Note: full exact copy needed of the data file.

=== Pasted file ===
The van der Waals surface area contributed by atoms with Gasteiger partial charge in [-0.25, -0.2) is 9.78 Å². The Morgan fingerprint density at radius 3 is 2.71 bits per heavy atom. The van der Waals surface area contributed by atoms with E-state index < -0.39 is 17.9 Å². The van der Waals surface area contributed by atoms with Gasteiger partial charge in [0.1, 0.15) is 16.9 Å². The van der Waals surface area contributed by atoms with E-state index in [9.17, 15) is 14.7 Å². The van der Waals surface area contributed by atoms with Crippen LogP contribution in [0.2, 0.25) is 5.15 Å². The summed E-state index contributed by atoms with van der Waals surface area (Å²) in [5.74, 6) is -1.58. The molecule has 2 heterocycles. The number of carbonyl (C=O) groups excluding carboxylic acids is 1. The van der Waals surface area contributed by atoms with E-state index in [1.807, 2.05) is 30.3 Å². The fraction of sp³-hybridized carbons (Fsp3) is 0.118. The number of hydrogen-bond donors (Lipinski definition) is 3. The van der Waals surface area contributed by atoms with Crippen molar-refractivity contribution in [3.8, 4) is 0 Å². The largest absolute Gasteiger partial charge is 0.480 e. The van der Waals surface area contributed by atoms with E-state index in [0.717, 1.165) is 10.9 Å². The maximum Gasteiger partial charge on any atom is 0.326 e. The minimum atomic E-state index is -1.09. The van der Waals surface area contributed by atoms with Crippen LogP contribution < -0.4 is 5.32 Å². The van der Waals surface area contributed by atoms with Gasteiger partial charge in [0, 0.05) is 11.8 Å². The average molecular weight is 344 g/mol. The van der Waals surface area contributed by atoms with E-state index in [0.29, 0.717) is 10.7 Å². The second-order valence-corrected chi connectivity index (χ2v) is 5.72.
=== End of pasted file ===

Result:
The van der Waals surface area contributed by atoms with Gasteiger partial charge in [-0.25, -0.2) is 9.78 Å². The Morgan fingerprint density at radius 3 is 2.71 bits per heavy atom. The van der Waals surface area contributed by atoms with E-state index < -0.39 is 17.9 Å². The van der Waals surface area contributed by atoms with Gasteiger partial charge in [0.1, 0.15) is 16.9 Å². The van der Waals surface area contributed by atoms with E-state index in [9.17, 15) is 14.7 Å². The van der Waals surface area contributed by atoms with Crippen LogP contribution in [0.2, 0.25) is 5.15 Å². The summed E-state index contributed by atoms with van der Waals surface area (Å²) in [5.74, 6) is -1.58. The molecule has 2 heterocycles. The number of carbonyl (C=O) groups excluding carboxylic acids is 1. The van der Waals surface area contributed by atoms with E-state index in [1.807, 2.05) is 30.3 Å². The fraction of sp³-hybridized carbons (Fsp3) is 0.118. The number of hydrogen-bond donors (Lipinski definition) is 3. The van der Waals surface area contributed by atoms with Crippen molar-refractivity contribution in [3.8, 4) is 0 Å². The largest absolute Gasteiger partial charge is 0.480 e. The van der Waals surface area contributed by atoms with E-state index in [0.717, 1.165) is 10.9 Å². The maximum Gasteiger partial charge on any atom is 0.326 e. The minimum atomic E-state index is -1.09. The van der Waals surface area contributed by atoms with Crippen LogP contribution < -0.4 is 5.32 Å². The van der Waals surface area contributed by atoms with Gasteiger partial charge in [0, 0.05) is 11.8 Å². The average molecular weight is 344 g/mol. The van der Waals surface area contributed by atoms with E-state index in [0.29, 0.717) is 10.7 Å². The second-order valence-corrected chi connectivity index (χ2v) is 5.72.